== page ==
In the book of James, chapter 3, verse 2, we read these words: We all stumble in many ways. If anyone does not stumble in what he says, he is a perfect man, able to bridle the whole body as well. NASB
The Passion Translation renders this verse like this: We all fail in many areas, but especially with our words. Yet if we’re able to bridle the words we say we are powerful enough to control ourselves in every way, and that means our character is mature and fully developed. James 3:2 TPT
This verse from the book of James reminds me of Proverb 18:21: Death and life are in the power of the tongue and those who love it will eat its fruit.
As I ponder these verses, I find myself deeply grateful for the promise in Lamentations: The Lord’s kindnesses indeed never cease for His compassions are new every morning; Great is Your faithfulness! Lam. 3:22-23
I need His grace every day for life, for health, for patience, for perseverance, for every thing I will encounter during each day and most certainly, I need His grace every day to to keep my words pure and right in His eyes. The tongue is something we must use every day. How we use it has a great deal to do with the course of our life. One day at a time, as disciples of the Lord Jesus, we are called to have dominion over the words of our mouths. Therefore, success in controlling our tongues is something we need to pray for daily.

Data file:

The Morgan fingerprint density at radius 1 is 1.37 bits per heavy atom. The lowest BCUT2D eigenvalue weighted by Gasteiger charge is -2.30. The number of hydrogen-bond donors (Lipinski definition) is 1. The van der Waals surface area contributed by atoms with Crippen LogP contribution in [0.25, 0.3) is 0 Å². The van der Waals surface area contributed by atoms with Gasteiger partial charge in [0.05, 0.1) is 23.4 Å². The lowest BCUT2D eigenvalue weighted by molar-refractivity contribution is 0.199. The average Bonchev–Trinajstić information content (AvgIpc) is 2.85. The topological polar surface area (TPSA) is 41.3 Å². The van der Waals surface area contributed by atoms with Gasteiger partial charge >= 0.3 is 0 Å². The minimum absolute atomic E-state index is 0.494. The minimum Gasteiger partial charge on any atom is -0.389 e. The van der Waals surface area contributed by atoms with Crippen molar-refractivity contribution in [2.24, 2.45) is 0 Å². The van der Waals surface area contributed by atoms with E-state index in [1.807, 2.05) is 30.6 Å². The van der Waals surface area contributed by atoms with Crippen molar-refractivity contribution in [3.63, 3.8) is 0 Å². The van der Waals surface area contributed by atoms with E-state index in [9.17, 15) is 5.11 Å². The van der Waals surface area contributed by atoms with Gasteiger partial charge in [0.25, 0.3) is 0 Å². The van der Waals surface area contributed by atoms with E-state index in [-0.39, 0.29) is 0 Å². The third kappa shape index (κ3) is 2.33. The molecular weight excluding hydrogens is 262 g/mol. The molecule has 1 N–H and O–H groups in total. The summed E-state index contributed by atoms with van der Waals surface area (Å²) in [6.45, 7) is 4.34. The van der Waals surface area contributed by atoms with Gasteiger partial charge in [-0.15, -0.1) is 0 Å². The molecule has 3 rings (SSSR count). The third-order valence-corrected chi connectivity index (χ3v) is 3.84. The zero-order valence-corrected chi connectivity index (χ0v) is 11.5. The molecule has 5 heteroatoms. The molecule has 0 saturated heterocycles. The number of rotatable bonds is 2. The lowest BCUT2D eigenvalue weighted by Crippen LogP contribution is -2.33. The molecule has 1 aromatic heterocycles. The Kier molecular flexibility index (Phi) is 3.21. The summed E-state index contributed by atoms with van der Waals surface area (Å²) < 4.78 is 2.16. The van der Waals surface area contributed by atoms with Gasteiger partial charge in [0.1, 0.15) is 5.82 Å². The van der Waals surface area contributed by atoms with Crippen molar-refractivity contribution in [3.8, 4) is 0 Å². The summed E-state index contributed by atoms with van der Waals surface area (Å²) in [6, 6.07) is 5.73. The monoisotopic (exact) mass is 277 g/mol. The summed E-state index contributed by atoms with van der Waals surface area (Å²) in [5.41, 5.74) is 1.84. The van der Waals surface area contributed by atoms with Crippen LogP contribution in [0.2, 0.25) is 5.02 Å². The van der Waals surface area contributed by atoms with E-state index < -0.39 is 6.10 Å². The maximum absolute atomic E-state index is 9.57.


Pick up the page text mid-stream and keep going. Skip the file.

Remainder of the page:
It is the Holy Spirit, who dwells within each born again disciple of the Lord, who can teach us and train us what to say and what not to say, when to speak and when to keep silent. Jesus said in Matthew 12:36 that we would give an account of ‘every careless word’. We need the daily cleansing of the blood of Jesus every day, don’t we? I John 1:7
It is in our everyday conversations that we succeed or we fail to live up to the standard Jesus set before us. Not only should we show some self-control in how much we say – lest we wear people out with our non-stop talking – but also in the words we choose to use with family, friends, co-workers and people we run into from time to time.
Can you bridle your tongue when your heart is under pressure? That’s how you show you are wise. An understanding heart keeps you cool, calm and collected, no matter what you’re facing. Proverbs 17:27-28 TPT
For example, think about the prophet Samuel. He went to the house of Jesse at God’s bidding in order to anoint the next king of Israel. In ancient Israel, the firstborn always received double the inheritance so it should come as no surprise that when Samuel saw Eliab, Jesse’s oldest son, he assumed that Eliab was the likely candidate.
He looked on Eliab and said, ‘Surely the Lord’s anointed is before me.’ I Sam. 16:6 Imagine how Eliab and Jesse must have felt to hear the prophet of the Lord make that statement.
But Samuel was wrong in what he said. God quickly stepped in to correct him. ‘Do not consider his appearance or his height, for I have rejected him. The LORD does not look at the things man looks at. Man looks at the outward appearance but God looks at the heart. I Sam. 16:7